Every corner, every stone door or arch and stairway fits into the city’s fabled layers of 28 centuries past. There is little change in the old districts. But the traditional vendors of chestnuts now speak with Sudanese accents and Oriental peddlers sell the fake Prada bags. Vatican postcard salesmen make their pitch in Japanese and the moneychangers speak Russian. But the bel canto songs are still in Italian.Also somewhat out of place are the huge advertising posters on old buildings. A three-story picture of Gandhi, seemingly dependent on his cell phone, obstructs the lovely facade of the Trinita dei Monti, a 16th-century church on the top of the most photogenic spot, the Spanish Steps. Citizens are complaining, but commerce is winning.I look for the familiar bakeries and tavernas that are being passed down from father to son. The faces in Rome’s ancient districts don’t change much. “We take back the city for the winter months,” a merchant proclaims.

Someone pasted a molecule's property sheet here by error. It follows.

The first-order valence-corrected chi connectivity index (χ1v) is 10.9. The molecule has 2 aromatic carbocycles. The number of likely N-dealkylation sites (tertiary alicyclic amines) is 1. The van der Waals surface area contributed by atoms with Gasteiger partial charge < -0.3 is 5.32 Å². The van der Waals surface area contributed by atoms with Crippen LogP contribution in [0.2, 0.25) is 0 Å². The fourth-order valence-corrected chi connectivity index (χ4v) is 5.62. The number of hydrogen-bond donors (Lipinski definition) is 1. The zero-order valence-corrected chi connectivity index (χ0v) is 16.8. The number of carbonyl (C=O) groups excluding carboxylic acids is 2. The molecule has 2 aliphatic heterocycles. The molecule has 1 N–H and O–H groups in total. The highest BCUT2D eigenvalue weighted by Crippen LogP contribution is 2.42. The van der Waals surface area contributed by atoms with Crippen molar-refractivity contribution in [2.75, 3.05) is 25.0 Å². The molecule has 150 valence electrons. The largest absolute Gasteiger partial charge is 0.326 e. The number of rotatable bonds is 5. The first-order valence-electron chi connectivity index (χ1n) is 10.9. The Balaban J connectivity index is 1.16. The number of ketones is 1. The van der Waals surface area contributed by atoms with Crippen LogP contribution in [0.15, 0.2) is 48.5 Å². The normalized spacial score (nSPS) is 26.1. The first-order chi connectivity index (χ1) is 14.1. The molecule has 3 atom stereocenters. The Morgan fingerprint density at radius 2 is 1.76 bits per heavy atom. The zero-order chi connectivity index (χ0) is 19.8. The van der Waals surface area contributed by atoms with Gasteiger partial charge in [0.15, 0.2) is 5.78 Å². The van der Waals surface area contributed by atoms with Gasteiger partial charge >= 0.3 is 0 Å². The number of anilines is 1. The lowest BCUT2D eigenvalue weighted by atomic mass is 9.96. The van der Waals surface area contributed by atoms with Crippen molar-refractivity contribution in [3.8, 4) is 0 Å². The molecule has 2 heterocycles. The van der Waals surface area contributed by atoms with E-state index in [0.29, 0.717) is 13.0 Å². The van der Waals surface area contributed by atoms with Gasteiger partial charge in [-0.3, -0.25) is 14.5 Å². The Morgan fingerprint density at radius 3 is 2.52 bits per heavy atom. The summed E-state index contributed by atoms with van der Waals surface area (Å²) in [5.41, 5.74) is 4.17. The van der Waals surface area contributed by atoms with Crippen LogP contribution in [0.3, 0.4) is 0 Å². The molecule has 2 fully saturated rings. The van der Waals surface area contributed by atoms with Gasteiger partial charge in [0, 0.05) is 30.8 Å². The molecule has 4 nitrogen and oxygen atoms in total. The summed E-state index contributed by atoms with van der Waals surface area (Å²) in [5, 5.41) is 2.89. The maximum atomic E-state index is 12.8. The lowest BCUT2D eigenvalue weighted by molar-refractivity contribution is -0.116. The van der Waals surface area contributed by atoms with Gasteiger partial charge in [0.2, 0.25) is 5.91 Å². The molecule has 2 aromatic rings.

At the Café Greco we meet an old local writer friend, Christina Viragh, author of best sellers. She helps us decipher the dichotomies of a complex city that is pagan and Catholic, hedonistic at night and religious on Sunday morning, and strives to become one of Europe’s sophisticated trendsetters.In this old, somewhat dusty café on the pedestrian-only Via Condotti, the chairs are uncomfortable, service hard to get, the lines long, and customers mostly Japanese. But the biscotti quadrati, the nut squares, are as good as they were in my student years. Keats, Dickens and Rossini got their inspiration in the intimate rooms here, still a gathering place of Rome’s rare jeweled matrons sipping tea under some 150 paintings. Searching for the proper adjective for a city that has inspired more epigrammatic history than any other, Christina interrupts, “This cosmopolitan enclave cannot be described with simple words. Its mythological fame is such that even Stendhal and Goethe had problems with their travel reports. It takes time to learn the city’s libretto and it will defy you, too.”